Long Island / New York Assault and Battery Lawyer

No one deserves to be physically assaulted. Consulting with a knowledgeable Long Island assault lawyer in regards to a physical assault situation may be an important decision if you or a loved one experiences such tragic of an event.

An assault injury attorney may be able to guide a person or family in the wake of a physical assault. This may include an objective evaluation of the events in question, the injuries sustained, and the assailant’s potential civil and criminal liability.

Stephanie Ovadia has handled numerous assault and battery type cases over the course of her legal career in personal injury. This includes handling assault and battery type cases for people on Long Island, in New York City, and throughout the surrounding areas of New York State. She understands pain and suffering involved in this type of matter, especially the emotional impact such a tragic event can have on a person’s life.

Assault & Battery: An Overview

Assault and battery refers to two separate kinds of tortuous conduct. Assault, in the context of civil litigation, is a tort often described as when a person is intentionally placed in apprehension of imminent harmful or offensive bodily contacted to the point that the person has apprehension of such contact. Civil assault should not be misconstrued with criminal assault, which is a separate and distinct legal concept. Battery, on the other hand, is a tort often described as intentional bodily contact that was harmful or offensive and was without consent. Both are assault and battery are considered intentional torts.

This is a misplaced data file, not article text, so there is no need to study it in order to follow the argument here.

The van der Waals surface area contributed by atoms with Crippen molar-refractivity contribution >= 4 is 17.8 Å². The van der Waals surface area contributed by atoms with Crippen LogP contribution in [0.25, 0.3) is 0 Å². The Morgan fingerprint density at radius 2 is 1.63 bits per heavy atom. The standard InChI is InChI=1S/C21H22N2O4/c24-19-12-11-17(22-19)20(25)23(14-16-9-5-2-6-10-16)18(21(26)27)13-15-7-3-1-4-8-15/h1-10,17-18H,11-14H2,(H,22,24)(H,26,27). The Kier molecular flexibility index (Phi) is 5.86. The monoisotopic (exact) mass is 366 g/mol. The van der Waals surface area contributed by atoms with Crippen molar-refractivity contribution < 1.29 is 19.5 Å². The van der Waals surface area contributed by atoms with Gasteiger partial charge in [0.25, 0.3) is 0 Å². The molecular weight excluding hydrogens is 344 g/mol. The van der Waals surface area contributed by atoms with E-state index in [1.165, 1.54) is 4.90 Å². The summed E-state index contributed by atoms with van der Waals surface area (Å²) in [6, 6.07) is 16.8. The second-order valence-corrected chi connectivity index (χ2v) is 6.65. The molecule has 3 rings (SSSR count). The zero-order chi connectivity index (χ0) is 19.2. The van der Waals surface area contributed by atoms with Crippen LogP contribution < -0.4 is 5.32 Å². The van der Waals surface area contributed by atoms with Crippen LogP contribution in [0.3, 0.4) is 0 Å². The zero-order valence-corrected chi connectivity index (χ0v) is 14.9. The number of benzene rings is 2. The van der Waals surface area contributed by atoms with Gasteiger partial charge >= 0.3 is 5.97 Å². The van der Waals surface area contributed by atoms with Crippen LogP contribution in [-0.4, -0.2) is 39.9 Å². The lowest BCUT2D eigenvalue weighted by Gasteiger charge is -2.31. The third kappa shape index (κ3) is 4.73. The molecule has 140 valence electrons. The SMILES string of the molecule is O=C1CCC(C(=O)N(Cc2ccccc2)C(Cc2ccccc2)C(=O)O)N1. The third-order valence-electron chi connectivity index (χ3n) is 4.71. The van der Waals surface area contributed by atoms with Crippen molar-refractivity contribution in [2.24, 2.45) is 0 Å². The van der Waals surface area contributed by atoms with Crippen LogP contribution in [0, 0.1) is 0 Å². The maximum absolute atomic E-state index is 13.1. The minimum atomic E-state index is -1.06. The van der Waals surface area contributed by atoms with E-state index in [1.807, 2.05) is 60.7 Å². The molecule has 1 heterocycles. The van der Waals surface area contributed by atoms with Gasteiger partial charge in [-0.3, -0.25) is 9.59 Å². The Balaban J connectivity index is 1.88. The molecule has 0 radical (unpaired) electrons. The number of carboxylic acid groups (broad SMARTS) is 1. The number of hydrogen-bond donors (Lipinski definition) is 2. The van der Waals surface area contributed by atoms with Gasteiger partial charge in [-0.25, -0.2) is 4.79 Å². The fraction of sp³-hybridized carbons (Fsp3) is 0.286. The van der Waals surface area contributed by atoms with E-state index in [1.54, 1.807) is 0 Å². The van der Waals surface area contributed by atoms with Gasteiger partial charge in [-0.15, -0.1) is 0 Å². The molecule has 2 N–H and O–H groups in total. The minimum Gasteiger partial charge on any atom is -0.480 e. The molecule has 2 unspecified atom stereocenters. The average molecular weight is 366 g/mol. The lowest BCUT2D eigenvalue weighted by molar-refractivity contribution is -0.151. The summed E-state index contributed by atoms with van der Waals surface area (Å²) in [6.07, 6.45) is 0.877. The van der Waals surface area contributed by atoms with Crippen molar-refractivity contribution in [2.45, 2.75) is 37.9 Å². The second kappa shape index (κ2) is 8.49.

An intentional tort is a category of tort that refers to wrongful conduct that is committed on purpose. This is as opposed to negligence, wherein the wrongful conduct may not have been on purpose, but was careless or reckless and liability should be imposed.

The difference between the tort of assault and the tort of battery is bodily contact. While assault refers to the threat and fear of bodily contact, battery refers to the physical act of bodily contact. In essence, getting hit could be a battery, but the fear of getting hit could be an assault. The two are often coupled together because one may fear the physical impact and then actually receive the physical impact.

Common scenarios where assault and battery type injury claims occur can be physical altercations, such as fights, domestic violence situations, school bullying incidents, and the occurrence of police brutality.


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